The University of Cambridge and the English Revolution, 1625-1688
An investigation into political and religious change at the university during the years 1625-88.
This is an investigation into political and religious change in the University during the years 1625-88. Cambridge was a training ground both for the clergy and for the sons of the ruling classes; great interest was therefore taken in its affairs by political and ecclesiastical authorities. Changes there reflected, and sometimes anticipated, developments at national level. Dr Twigg charts a careful course through politically-inspired purges, religious reforms, financial uncertainty, and the general disruption caused by the Civil War. [East Anglian]This book will appeal to all those interested in the University of Cambridge and its history. As an important training ground for the ruling élites of early modern England -the clergy and the upper classes -Cambridge could not escape the effects of the English Revolution, but although severely disrupted by the Civil War and purged of members who would not accept the successive changes being wrought in church and state, the university managed nonetheless to survive and subsequently even to flourish once more. This book examines the relationship between Cambridge and the various ruling powers during the revolutionary decades and looks at the reactions of university men to the shifting religious and political climate of the times.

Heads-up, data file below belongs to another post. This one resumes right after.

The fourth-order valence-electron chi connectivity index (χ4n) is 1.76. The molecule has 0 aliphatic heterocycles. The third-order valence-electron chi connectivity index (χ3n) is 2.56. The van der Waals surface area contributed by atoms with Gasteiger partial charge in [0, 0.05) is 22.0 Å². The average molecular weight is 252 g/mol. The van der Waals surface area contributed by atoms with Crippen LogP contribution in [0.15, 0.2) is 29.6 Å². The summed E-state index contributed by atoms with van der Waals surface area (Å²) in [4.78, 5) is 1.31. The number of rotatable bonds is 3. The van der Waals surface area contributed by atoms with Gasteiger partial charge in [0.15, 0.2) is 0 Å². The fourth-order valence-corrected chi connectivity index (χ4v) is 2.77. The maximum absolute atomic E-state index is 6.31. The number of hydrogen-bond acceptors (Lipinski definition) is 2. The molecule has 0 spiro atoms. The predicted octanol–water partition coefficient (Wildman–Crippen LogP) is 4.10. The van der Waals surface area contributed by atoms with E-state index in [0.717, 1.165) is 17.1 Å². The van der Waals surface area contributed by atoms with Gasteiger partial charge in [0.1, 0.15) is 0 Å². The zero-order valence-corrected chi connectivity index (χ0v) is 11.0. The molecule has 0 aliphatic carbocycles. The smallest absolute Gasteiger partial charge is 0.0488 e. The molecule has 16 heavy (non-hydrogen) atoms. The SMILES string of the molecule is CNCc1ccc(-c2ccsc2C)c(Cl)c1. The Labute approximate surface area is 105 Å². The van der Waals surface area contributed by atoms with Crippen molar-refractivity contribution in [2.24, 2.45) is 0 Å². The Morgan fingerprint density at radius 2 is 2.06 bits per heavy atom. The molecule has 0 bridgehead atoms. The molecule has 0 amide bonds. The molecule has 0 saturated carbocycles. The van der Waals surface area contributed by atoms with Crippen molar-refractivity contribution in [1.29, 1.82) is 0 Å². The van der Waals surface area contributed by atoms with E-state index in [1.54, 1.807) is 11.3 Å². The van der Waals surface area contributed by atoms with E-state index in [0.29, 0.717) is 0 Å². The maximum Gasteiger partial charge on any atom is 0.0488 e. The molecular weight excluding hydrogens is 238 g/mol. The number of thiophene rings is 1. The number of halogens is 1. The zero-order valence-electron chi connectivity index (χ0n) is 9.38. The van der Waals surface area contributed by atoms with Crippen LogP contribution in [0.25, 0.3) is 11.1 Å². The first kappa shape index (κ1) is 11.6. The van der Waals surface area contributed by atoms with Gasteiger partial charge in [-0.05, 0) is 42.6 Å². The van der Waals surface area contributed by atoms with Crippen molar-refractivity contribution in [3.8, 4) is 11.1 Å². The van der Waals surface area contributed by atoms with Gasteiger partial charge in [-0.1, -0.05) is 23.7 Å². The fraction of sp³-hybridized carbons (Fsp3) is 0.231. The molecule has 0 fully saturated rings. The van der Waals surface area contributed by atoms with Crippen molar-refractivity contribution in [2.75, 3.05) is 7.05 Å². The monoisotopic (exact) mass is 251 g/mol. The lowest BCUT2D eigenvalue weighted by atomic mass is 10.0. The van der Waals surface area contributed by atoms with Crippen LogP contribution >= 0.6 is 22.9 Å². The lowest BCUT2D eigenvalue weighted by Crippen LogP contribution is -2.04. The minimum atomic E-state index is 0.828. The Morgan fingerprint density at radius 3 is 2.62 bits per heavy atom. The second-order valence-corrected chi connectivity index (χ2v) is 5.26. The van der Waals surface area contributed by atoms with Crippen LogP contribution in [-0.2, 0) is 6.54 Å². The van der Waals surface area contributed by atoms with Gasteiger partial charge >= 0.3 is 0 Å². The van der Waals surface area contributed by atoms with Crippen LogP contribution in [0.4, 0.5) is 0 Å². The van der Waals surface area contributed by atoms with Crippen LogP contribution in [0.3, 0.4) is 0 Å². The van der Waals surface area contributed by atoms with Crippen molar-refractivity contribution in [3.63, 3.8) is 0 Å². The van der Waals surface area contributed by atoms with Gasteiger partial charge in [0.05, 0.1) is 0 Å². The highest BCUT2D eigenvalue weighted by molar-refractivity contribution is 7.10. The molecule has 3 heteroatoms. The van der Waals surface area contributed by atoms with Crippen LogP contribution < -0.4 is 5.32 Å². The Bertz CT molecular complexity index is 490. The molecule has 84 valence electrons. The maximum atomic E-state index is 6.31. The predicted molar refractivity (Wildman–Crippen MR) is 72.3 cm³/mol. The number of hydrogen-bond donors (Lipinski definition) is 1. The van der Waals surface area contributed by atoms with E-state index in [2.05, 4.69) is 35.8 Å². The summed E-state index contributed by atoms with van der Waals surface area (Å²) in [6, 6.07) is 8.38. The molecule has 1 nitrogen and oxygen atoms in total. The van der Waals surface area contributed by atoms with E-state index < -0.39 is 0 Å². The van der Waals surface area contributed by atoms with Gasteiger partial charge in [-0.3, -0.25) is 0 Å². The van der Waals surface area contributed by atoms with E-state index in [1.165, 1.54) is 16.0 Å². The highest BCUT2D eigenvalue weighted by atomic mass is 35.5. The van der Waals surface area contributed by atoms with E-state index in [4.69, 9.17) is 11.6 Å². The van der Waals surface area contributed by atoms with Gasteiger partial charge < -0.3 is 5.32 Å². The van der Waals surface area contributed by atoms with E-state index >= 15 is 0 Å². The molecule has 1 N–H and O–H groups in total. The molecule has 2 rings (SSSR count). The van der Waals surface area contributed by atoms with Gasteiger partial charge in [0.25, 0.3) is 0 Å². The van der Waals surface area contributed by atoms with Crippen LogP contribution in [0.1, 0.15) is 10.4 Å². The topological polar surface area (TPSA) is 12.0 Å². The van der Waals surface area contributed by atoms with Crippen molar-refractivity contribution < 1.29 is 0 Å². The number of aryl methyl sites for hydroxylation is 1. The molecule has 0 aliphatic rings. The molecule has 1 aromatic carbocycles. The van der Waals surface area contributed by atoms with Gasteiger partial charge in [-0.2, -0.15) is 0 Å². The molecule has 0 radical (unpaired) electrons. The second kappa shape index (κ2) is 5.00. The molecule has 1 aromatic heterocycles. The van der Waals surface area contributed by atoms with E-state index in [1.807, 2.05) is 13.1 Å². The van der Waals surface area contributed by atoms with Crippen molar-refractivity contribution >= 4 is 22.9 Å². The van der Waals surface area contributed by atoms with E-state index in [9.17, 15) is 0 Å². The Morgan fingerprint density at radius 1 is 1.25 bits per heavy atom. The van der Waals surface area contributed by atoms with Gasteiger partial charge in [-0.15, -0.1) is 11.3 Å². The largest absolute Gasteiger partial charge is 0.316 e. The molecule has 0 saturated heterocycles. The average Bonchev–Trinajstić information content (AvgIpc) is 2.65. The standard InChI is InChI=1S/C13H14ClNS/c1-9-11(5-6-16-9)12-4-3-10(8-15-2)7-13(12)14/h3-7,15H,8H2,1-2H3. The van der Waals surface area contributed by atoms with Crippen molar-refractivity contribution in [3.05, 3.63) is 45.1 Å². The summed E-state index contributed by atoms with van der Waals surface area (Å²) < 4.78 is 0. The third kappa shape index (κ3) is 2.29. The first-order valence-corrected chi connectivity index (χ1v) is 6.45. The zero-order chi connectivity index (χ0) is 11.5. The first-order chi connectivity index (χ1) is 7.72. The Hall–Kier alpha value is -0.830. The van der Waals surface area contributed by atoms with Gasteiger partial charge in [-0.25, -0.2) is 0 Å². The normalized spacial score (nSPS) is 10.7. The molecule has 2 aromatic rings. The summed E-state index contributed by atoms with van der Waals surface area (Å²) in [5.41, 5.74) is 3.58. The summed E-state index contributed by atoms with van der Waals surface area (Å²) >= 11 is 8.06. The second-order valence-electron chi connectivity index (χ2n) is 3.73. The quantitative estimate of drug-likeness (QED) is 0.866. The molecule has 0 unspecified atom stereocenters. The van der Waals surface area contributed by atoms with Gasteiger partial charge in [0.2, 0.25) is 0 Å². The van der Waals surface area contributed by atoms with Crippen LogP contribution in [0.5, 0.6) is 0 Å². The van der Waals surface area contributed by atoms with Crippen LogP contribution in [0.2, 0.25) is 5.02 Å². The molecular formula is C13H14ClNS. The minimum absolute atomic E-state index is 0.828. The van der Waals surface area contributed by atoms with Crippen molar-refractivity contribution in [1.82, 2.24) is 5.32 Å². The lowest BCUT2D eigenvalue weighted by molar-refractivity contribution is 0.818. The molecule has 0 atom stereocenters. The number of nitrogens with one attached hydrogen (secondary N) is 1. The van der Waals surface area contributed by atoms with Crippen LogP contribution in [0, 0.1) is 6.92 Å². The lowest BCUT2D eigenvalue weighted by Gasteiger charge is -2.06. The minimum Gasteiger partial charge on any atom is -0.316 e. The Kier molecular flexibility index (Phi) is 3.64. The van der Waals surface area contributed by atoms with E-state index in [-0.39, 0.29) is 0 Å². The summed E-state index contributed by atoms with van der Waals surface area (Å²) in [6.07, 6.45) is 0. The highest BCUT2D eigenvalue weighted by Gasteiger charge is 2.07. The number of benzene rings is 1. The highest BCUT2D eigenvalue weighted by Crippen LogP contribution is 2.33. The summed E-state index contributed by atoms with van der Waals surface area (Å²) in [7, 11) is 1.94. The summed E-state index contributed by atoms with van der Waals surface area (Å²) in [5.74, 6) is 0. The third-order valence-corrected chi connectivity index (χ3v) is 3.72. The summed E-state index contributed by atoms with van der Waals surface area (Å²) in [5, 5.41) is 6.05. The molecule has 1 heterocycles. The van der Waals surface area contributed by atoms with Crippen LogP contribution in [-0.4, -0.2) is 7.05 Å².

"Meticulously researched and carefully considered... a clear account of how the reverberations of the great political and religious upheavals of the 17th century were reflected in the microcosm of Cambridge... has greatly enhanced our understanding of the character and dynamics of `the century of revolution'. A first-rate piece of institutional history... many fascinating insights throughout the book, also a mass of important biographical information. A distinguished first volume in [the] series. The story is a fascinating one, and is told with undramatic scrupulousness, thoroughly annotated and with many helpful tables. A major new series under the capable general editorship of Patrick Zutshi... important not only for historians of the university, but for all those concerned with English history in this period." ARCHIVES